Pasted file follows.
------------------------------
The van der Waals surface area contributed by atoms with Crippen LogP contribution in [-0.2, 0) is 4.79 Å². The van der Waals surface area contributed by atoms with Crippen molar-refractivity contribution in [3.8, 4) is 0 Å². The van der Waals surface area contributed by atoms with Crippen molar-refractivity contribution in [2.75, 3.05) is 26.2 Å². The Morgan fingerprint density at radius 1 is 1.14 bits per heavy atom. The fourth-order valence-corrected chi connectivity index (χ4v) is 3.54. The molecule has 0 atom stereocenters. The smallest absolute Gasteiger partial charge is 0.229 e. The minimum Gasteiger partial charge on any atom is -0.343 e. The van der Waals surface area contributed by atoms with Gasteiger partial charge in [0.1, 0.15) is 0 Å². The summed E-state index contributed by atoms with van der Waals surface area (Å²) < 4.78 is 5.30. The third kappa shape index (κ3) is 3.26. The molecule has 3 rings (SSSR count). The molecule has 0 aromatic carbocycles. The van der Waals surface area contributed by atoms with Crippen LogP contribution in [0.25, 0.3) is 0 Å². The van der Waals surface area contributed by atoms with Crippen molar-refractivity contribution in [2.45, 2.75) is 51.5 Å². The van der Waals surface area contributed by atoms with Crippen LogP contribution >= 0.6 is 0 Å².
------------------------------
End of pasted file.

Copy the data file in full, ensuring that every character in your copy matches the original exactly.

The van der Waals surface area contributed by atoms with Crippen LogP contribution in [-0.2, 0) is 4.79 Å². The van der Waals surface area contributed by atoms with Crippen molar-refractivity contribution in [3.8, 4) is 0 Å². The van der Waals surface area contributed by atoms with Crippen molar-refractivity contribution in [2.75, 3.05) is 26.2 Å². The Morgan fingerprint density at radius 1 is 1.14 bits per heavy atom. The fourth-order valence-corrected chi connectivity index (χ4v) is 3.54. The molecule has 0 atom stereocenters. The smallest absolute Gasteiger partial charge is 0.229 e. The minimum Gasteiger partial charge on any atom is -0.343 e. The van der Waals surface area contributed by atoms with Gasteiger partial charge in [0.1, 0.15) is 0 Å². The summed E-state index contributed by atoms with van der Waals surface area (Å²) < 4.78 is 5.30. The third kappa shape index (κ3) is 3.26. The molecule has 3 rings (SSSR count). The molecule has 0 aromatic carbocycles. The van der Waals surface area contributed by atoms with Crippen LogP contribution in [0.25, 0.3) is 0 Å². The van der Waals surface area contributed by atoms with Crippen molar-refractivity contribution in [2.45, 2.75) is 51.5 Å². The van der Waals surface area contributed by atoms with Crippen LogP contribution >= 0.6 is 0 Å².